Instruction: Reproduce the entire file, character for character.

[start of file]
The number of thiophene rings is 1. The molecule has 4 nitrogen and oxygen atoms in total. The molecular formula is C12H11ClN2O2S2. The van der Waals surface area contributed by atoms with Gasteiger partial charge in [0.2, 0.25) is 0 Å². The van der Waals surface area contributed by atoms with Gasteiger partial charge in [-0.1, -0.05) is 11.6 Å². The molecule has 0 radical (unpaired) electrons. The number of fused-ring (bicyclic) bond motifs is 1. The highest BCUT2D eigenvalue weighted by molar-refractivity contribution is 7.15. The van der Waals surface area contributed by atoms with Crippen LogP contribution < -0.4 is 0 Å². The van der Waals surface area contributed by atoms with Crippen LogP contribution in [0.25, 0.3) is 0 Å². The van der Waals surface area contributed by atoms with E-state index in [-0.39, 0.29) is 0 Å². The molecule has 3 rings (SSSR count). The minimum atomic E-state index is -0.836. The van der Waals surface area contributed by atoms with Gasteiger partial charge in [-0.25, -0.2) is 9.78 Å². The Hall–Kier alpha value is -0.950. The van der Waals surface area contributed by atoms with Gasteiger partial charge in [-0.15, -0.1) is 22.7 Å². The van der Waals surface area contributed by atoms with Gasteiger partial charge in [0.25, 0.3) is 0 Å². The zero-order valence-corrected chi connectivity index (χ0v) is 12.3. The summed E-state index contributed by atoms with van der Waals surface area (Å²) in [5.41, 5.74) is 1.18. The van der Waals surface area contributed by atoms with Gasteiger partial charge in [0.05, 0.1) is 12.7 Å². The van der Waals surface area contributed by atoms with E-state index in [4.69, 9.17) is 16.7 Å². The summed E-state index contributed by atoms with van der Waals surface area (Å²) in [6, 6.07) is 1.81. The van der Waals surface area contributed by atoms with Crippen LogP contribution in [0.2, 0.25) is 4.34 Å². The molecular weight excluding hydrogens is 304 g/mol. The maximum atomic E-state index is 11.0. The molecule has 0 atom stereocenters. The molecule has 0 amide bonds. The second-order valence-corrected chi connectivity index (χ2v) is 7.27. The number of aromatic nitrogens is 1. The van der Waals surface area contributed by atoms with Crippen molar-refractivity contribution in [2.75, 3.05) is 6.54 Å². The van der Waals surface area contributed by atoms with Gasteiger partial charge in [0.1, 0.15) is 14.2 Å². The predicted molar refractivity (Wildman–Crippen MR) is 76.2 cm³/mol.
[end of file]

The number of thiophene rings is 1. The molecule has 4 nitrogen and oxygen atoms in total. The molecular formula is C12H11ClN2O2S2. The van der Waals surface area contributed by atoms with Gasteiger partial charge in [0.2, 0.25) is 0 Å². The van der Waals surface area contributed by atoms with Gasteiger partial charge in [-0.1, -0.05) is 11.6 Å². The molecule has 0 radical (unpaired) electrons. The number of fused-ring (bicyclic) bond motifs is 1. The highest BCUT2D eigenvalue weighted by molar-refractivity contribution is 7.15. The van der Waals surface area contributed by atoms with Crippen LogP contribution < -0.4 is 0 Å². The van der Waals surface area contributed by atoms with Crippen LogP contribution in [0.25, 0.3) is 0 Å². The van der Waals surface area contributed by atoms with E-state index in [-0.39, 0.29) is 0 Å². The molecule has 3 rings (SSSR count). The minimum atomic E-state index is -0.836. The van der Waals surface area contributed by atoms with Gasteiger partial charge in [-0.25, -0.2) is 9.78 Å². The Hall–Kier alpha value is -0.950. The van der Waals surface area contributed by atoms with Gasteiger partial charge in [-0.15, -0.1) is 22.7 Å². The van der Waals surface area contributed by atoms with Gasteiger partial charge in [0.25, 0.3) is 0 Å². The zero-order valence-corrected chi connectivity index (χ0v) is 12.3. The summed E-state index contributed by atoms with van der Waals surface area (Å²) in [5.41, 5.74) is 1.18. The van der Waals surface area contributed by atoms with Gasteiger partial charge in [0.05, 0.1) is 12.7 Å². The van der Waals surface area contributed by atoms with E-state index in [4.69, 9.17) is 16.7 Å². The summed E-state index contributed by atoms with van der Waals surface area (Å²) in [6, 6.07) is 1.81. The van der Waals surface area contributed by atoms with Crippen LogP contribution in [0.2, 0.25) is 4.34 Å². The molecular weight excluding hydrogens is 304 g/mol. The maximum atomic E-state index is 11.0. The molecule has 0 atom stereocenters. The molecule has 0 amide bonds. The second-order valence-corrected chi connectivity index (χ2v) is 7.27. The number of aromatic nitrogens is 1. The van der Waals surface area contributed by atoms with Crippen molar-refractivity contribution in [2.75, 3.05) is 6.54 Å². The van der Waals surface area contributed by atoms with Gasteiger partial charge in [0.1, 0.15) is 14.2 Å². The predicted molar refractivity (Wildman–Crippen MR) is 76.2 cm³/mol.